On Page 126 we read of "a relationship" between Tzaconians and Vlachs:

"Deux indications militent pour l'existence d'un rapport entre les Tzacones et les Valaques dans la poesie populaire." --> "Two indications argue for the existence of a relationship between Tzacones and Vlachs in popular poetry."

My ramblings on this can be found here (with screenshots), page 5 of this same thread:
http://www.macedoniantruth.org/forum...?t=6633&page=5
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Old 07-15-2018, 02:44 PM   #225
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Quote:
Originally Posted by Carlin15 View Post
"So, some have estimated that, when the Ottomans conquered the whole Greek territory in the XV century, some 45% of it was populated by Albanians (Trudgill, 1975:6). Another wave of Muslim Albanian migrations took place during the Ottoman period, mainly in the XVIII century (Trudgill, 1975:6; Banfi, 1994:19)."
For Peloponnese it can be true, but it was mathematically impossible for Albanians (in XV century) to cover up 45% of Greece's population, the total Albanian population during those times was 350,000-500,000 (I assume) at most.

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Old 07-15-2018, 02:57 PM   #226
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Quote:
Originally Posted by Carlin15 View Post
- Footnote 304:
See report of Venetian Administrator .... where it is mentioned that the people of mountainous villages of the Peloponnese were a mixture of orthodox popluations, a fact, of course, that confirms the presence of Vlachs and it also comes out from an order of the Venetians and from the Maniot songs that send to the devil the Vlach and the Moraitiki language, because they [speakers of Vlach and of Moraitiki] were making fun of the Maniot language and also from the nickname Vlachs that was given not only to Arcadians but also to a part of Maniots. Also see M. Lamprinidou, "The Albanians in mainland Greece and the Peloponnese".
Very interesting point, I wanted to mention before, that there is actually a Venetian in 1700s who claims the Greeks (in Morea) were more numerous than Albanians.

What do you think about this? Was he wrong, misinterpreted, or Albanians were Hellenized earlier? Or maybe the Albanian element in Peloponnese decreased during the centuries?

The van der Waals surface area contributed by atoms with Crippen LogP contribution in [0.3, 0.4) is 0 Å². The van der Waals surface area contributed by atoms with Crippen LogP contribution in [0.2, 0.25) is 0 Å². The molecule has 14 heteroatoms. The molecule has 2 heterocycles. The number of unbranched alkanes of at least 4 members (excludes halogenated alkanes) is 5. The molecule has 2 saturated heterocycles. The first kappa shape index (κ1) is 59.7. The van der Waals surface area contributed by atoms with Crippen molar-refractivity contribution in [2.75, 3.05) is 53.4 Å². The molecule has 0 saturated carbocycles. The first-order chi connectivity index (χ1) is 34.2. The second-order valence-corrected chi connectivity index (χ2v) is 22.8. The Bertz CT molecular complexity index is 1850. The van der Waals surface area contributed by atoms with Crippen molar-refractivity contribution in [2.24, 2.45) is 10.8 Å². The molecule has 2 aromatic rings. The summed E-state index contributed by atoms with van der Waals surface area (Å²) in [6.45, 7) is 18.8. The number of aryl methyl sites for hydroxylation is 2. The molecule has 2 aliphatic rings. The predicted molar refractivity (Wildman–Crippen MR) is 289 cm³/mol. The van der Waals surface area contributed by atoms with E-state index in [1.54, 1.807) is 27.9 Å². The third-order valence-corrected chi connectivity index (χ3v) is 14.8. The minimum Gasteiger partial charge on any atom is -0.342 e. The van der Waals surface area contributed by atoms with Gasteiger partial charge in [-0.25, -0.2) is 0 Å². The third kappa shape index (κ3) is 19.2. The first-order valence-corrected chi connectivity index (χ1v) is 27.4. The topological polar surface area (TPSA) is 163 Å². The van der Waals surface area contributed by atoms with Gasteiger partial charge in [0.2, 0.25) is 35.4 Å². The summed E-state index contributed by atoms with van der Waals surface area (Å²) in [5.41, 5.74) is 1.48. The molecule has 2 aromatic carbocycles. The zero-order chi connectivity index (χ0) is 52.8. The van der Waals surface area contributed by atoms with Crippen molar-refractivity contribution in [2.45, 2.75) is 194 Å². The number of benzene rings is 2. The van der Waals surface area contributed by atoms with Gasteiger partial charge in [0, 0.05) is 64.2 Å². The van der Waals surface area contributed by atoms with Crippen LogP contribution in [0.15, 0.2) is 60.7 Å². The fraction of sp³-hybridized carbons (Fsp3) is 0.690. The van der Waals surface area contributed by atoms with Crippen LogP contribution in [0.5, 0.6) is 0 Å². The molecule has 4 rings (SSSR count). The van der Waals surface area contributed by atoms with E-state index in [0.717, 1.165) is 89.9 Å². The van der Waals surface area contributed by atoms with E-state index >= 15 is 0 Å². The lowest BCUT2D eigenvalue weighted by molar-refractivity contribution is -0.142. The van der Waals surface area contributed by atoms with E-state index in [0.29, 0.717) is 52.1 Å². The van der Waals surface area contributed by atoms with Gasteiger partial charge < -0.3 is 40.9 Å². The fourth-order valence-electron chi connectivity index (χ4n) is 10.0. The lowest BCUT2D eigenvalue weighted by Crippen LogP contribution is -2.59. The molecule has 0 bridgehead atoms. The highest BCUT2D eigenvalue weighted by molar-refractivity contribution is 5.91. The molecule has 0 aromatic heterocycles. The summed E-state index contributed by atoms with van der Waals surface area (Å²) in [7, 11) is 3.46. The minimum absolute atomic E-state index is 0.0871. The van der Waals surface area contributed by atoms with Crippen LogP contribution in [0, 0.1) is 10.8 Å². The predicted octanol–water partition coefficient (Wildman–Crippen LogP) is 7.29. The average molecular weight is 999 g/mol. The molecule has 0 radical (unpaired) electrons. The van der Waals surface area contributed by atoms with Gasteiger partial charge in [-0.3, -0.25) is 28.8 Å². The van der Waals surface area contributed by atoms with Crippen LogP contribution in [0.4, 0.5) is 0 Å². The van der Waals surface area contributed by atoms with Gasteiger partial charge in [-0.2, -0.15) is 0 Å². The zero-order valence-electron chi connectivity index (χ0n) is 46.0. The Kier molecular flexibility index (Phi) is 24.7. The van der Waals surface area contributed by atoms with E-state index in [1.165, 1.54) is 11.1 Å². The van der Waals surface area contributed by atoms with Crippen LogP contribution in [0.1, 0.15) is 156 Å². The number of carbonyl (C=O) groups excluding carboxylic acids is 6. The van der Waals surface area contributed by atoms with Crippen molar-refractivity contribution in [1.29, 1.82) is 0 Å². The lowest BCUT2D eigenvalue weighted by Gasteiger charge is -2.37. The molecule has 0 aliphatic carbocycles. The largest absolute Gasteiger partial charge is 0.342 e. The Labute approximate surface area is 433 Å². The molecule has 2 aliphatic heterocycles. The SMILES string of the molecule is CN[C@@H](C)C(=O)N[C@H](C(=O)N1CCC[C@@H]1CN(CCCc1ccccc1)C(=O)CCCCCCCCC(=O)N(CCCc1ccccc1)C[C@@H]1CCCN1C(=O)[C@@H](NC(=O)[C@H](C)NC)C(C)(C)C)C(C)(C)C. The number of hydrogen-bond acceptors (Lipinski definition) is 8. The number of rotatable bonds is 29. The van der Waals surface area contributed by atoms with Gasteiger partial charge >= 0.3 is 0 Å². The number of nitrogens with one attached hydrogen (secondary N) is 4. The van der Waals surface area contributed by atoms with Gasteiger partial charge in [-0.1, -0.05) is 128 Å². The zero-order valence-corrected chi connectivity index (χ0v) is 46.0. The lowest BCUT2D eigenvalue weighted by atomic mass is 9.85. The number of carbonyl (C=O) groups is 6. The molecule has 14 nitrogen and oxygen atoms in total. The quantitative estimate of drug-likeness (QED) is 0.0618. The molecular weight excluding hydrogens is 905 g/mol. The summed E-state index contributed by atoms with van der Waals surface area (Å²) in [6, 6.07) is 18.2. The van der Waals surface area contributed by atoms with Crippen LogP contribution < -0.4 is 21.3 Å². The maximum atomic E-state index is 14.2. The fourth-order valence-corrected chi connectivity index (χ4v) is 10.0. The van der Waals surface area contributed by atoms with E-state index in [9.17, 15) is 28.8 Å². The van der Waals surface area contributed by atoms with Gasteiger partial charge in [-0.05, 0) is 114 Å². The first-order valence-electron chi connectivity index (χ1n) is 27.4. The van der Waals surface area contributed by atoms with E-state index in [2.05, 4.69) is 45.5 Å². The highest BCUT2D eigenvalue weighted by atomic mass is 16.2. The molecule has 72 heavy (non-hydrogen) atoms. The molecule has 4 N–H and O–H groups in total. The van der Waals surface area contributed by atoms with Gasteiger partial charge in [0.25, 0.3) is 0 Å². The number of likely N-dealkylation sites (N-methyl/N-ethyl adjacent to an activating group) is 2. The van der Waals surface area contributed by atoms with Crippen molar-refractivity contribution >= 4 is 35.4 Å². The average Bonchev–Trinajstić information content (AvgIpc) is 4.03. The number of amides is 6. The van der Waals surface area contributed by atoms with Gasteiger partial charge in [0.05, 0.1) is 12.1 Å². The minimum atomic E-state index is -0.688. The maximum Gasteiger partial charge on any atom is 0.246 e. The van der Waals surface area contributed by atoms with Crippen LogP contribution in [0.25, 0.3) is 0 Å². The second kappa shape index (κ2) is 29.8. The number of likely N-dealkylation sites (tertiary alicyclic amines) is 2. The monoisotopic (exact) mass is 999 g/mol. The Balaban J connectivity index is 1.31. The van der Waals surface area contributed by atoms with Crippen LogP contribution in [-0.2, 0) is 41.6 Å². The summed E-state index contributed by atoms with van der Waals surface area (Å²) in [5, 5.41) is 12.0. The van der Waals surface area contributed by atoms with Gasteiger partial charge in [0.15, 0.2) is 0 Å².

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Old 07-15-2018, 08:01 PM   #227
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Quote:
Originally Posted by tchaiku View Post
For Peloponnese it can be true, but it was mathematically impossible for Albanians (in XV century) to cover up 45% of Greece's population, the total Albanian population during those times was 350,000-500,000 (I assume) at most.
Well, in the XV century (or thereabouts) it is estimated that Europe as a whole had approx. "only" 80 M residents. Britain, prior to the Black Death, had 7 M. In the preceeding centuries/millenium the numbers were drastically lower. I don't think mainland Greece had more than 1 M residents in the XV century. What do you think? What was the population of Greece in XV century?




URL:
https://www.populationmatters.org/wp...en_history.pdf
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Old 07-16-2018, 04:47 AM   #228
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" The Peloponnese is inhabited by Greeks and Albanians, these Greeks, the most populous , the same cities and they come in commerce and shipping, and the Albanians who have merged with the Greeks, so that they are not considered to belong to the same tribe, but to be different in rank, to be less affluent and civilized, to be infinite and nomadic, and to live in the Arcadian mountains in the winter Ilida and Argolida and the coasts of Fanari (Ermionida, Troizina and Epidavria).

Venetian writter.
http://kleftouria.blogspot.com/2008/04/1821_19.html?m=1

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Old 08-25-2018, 11:46 PM   #229
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According to ancestrydna results my "common ancestors" were also Tsakonians and Maniots of Outer/West Mani (there are specific dots/circles which appear in these regions in the late 1700s).
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Old 08-27-2018, 08:43 PM   #230